How to inspect your Airstream's tires

My hope is that none of your tires ever look like the one in this photo. And they most likely won't, if you maintain them properly.

An essential part of that maintenance is performing a tire inspection before and during every Airstream trip–as well as after you've brought your Airstream out of storage. 

Tire inspection is a straightforward procedure that anyone can do. I've provided the steps below, and also explain and demonstrate them in this video:

1. Check the tire pressure of each tire 

You can do this with a tire gauge (which you can purchase for less than $10 at a hardware store or general merchandise store like Wal-Mart). Or, if you use a TST Tire Pressure Monitoring System (TPMS), turn it on and check the display to make sure all tires read at the correct pressures.

A TPMS is the easiest, most accurate, and most efficient way to check pressures. I turn ours on and let it boot up while I'm doing something else. All five tire pressures (including the spare!) display without me having to check each one manually.

I suggest Airstreamers go with the manufacturer's recommendation about the correct pressure. Most late-model Airstreams come with Goodyear Endurance tires which need 80 psi of air pressure when they are “cold," which means before you start towing. This is why you want to check the pressures while you’re getting ready to go. 

Here's a tip: if the temperatures have dropped in your area recently, or you’ve changed altitude during your trip, you may find that the tires need a little more air in the morning to reach the correct pressure.

Some Airstreamers choose not to go with the manufacturer's recommendation and in that case, here are some things to consider as you think about which right pressure is right for you.

Whether you use a tire gauge or a TPMS, add air to each tire that is reading low, then take the pressure again to make sure it's at the recommended level.

2. Perform a visual inspection of each tire

Look for things like this:

  • Objects embedded in the tire treads a screw or nail in the tire will be obvious and must be removed and patched before you travel. A bit of gravel is normal and usually nothing to worry about.
  • Signs of wear or cracks in the sidewalls – initial signs of wear won't necessarily kill your trip. But you should keep an eye of them because they indicate that you'll probably need to replace the tire soon. (Another reason why regular inspections are recommended).
  • Indication of significant wear on the tire tread this can show up as thin spots or bald patches on one side of a tire, but not the other, and might be due to an alignment problem or a problem with the tire itself. You need to address this before you go on your next trip.

3. During each trip, inspect your tires at every gas and rest stop 

You’re checking for the same things as in step #2, in an effort to catch the nail you ran over in the last 100 miles, as well as stay ahead of any problems that might be brewing.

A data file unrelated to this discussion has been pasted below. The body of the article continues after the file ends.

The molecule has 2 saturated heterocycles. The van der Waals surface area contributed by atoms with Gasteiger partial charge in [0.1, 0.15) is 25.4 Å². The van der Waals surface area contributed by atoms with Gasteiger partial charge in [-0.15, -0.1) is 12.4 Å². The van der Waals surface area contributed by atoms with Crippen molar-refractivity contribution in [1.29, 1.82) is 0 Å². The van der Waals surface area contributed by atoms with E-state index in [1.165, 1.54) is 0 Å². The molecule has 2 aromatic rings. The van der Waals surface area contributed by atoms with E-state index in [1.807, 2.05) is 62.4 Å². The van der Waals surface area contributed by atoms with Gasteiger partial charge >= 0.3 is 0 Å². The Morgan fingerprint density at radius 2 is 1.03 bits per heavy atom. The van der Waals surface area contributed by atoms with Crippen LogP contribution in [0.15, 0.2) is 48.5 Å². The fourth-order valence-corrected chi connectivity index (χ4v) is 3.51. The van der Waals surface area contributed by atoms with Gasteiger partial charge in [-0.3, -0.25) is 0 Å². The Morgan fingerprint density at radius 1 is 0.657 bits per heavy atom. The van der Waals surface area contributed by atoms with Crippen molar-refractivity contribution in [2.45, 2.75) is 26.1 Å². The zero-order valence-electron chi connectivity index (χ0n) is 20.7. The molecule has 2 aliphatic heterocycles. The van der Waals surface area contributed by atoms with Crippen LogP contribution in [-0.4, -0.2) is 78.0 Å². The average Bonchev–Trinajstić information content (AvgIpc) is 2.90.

Make this inspection a habit–it only takes a minute. I do it every time we stop during a tip and here's my process:  

A few additional recommendations

Travel with an air compressor

In an unfamiliar town it can be a real pain to hunt down a gas station that has an air compressor. That’s why I always carry a portable air compressor and an extension cord. I can add a little air to the tires anywhere, anytime—and that’s a huge convenience.

Late model Airstreams have inverters built in, so you can use a 120-volt AC (household power) air compressor. Portable ones are inexpensive (less than $40), light, small, and come with convenient carry bags. Simply turn on the Airstream’s inverter and plug the air compressor into an inside power outlet.

I recommend this approach if possible, because it will be much quicker at filling tires than a 12 volt DC (battery powered) air compressor. Look for them at auto parts stores, hardware stores, and general merchandise stores.

Take along the right tools for changing a tire 

Despite the best maintenance efforts, flats still happen. Your Airstream probably came with a lug wrench but that won't help you if you need to change a tire. Make sure you have a complete tire changing kit, plus leveling blocks, and a jack if you have a single axle trailer.

2 comments

Ella

Ella

Hi Rich! Thank you for all your helpful information. How does one inspect the inside sidewall surface of the trailer tires? I’m thinking of using a mirror. What do you do? Fyi, I’m towing a Basecamp 20X.

Thank you,
Ella Menendez

Rich Luh

Rich Luh

Ella, a mirror might work if there’s plenty of light. I haven’t tried that. I just throw a towel on the ground and slide under the Airstream with a flashlight, if I want to see the inside sidewall.

I don’t inspect the inside sidewall routinely. If the outer sidewall has cracks from too much sun exposure or age, it will likely be about the same on the inside, and that’s enough to tell you it’s time to get new tires.

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